A rusty, ruby, filtered body with nearly no carbonation and a half finger of beige head.
The first sniff was full of hoppy citrus and pine notes, the second more funky like an ageing cellar, and flanders red ale qualities. I got a bit of rust too. Caramel and floral notes. Really complex like a new brew with each breath.
Ok, thats really unique. Its got sour, almost watery fruit drink characteristics, followed by fruity pomegranate notes, then hits of sourness that go deep to the finish, hints of orange ahdncitra along the way, and pine. I get yoghurt, Brett, and fruity, floral bumps throughout. Almost a lactic quality too, hence the yoghurt. A little bitterness, sort of a toasted hint of burnt toast.
Light body, well hidden alcohol, and low carbonation.
Got on Wishbeer, drank in Chiang Mai Aug 11th, 2016. Everything I expected, weirdness in a glass, but worth it. I can see why some would rate it low, as its not really well defined with so many notes. I think its pretty unique.
A 500ml bottle with no discernible best before date (unusual for 8 Wired). Poured into a Moonzen teku glass.
Appearance: It poured a slightly hazy copper red colour with less than a half finger off white head that dissipates quickly and leaves no lacing.
Aroma: Not very strong, but there’s lychee, grape, pine and some light sourness.
Taste: Sour, strong fruit lychee followed by grape, orange and maybe some berries.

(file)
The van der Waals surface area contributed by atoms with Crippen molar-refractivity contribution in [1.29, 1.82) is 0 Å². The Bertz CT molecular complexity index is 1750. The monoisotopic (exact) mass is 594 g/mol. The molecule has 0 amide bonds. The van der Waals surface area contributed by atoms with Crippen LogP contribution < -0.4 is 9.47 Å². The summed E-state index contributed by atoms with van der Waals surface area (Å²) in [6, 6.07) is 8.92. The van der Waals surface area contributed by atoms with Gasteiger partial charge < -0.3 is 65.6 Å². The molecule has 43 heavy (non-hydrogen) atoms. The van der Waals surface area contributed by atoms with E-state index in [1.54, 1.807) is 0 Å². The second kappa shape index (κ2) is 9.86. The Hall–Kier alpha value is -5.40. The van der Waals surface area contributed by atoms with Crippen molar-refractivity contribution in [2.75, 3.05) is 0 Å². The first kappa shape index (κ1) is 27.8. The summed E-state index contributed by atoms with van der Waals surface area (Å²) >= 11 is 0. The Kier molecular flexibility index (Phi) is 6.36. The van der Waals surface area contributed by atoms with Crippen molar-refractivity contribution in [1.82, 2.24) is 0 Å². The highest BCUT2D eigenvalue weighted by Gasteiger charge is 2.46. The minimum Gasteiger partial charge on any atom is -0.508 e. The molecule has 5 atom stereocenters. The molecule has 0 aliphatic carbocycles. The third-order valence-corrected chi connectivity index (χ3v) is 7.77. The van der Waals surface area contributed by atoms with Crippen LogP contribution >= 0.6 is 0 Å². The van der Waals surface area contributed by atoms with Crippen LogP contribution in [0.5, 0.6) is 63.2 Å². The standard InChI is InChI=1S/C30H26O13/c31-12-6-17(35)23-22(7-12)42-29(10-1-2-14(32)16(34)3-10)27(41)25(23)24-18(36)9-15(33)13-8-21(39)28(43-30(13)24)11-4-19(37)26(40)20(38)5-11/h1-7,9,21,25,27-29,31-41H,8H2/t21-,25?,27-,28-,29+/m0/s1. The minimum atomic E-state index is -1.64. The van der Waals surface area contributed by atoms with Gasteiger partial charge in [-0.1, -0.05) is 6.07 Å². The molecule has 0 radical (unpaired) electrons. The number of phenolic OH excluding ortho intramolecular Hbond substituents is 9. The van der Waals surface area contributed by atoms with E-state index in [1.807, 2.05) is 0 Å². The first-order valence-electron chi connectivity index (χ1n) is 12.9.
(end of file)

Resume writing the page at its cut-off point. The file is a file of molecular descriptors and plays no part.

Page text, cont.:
Mouthfeel: Medium bodied with moderate carbonation.
Overall: I liked it better than the Tall Poppy which is was what it was based off of. But as per the ratings, not many others seem to have agreed with me. The recipe is supposed to be quite similar but what I like about the Sour Poppy is that it loses the booziness and caramel malt that I was not too fond of in the Tall Poppy and replaced it with sour fruitiness which I preferred. However, still not the best from 8 Wired.
500ml bottle, part of a slew of new offerings from this (near?) down under brewery to show up very recently on yer finer Alberta suds shelves.
This beer pours a clear, bright medium bronzed amber colour, with a single chubby finger of puffy, rather loosely foamy, and uber alles fizzy tan head, which leaves a bit of receding high-dive splash lace around the glass as it quickly blows off.
It smells of slightly dank pine resin, muddled citrus pith, rotting wood, gently funky yeast, some grainy caramel sweetness, subtle free-range char, a musty lactic thing, and more leafy, weedy, and wet grassy hop bitters. The taste is bready and doughy caramel malt, a stronger sour milky thing than presented in the nose, now muddled forest floor detritus greenery, isolated generic funk, some overripe domestic citrus and underripe apple fruitiness, and a plain earthy, leafy, and dead grassy hoppiness.
The carbonation is solid in its supportive and not altogether playful frothiness, the body a decent middleweight, and generally smooth, as a strange melange of edgy hops and milky sourness can't help but have some sort of unpleasant effect right about now. It finishes off-dry, the base red ale kind of trying to reclaim what it has given up - first to the hops, and now to the funk and/or sourness.
Overall, another unnecessary treatment of a style that just doesn't get better with additional tom-fuckery. At least the souring is mild, and in that lactic sense, rather than the full-on Brett bullshit experience, so I suppose that this is OK, but by no means better than one of my favorite hoppy moments of 2012.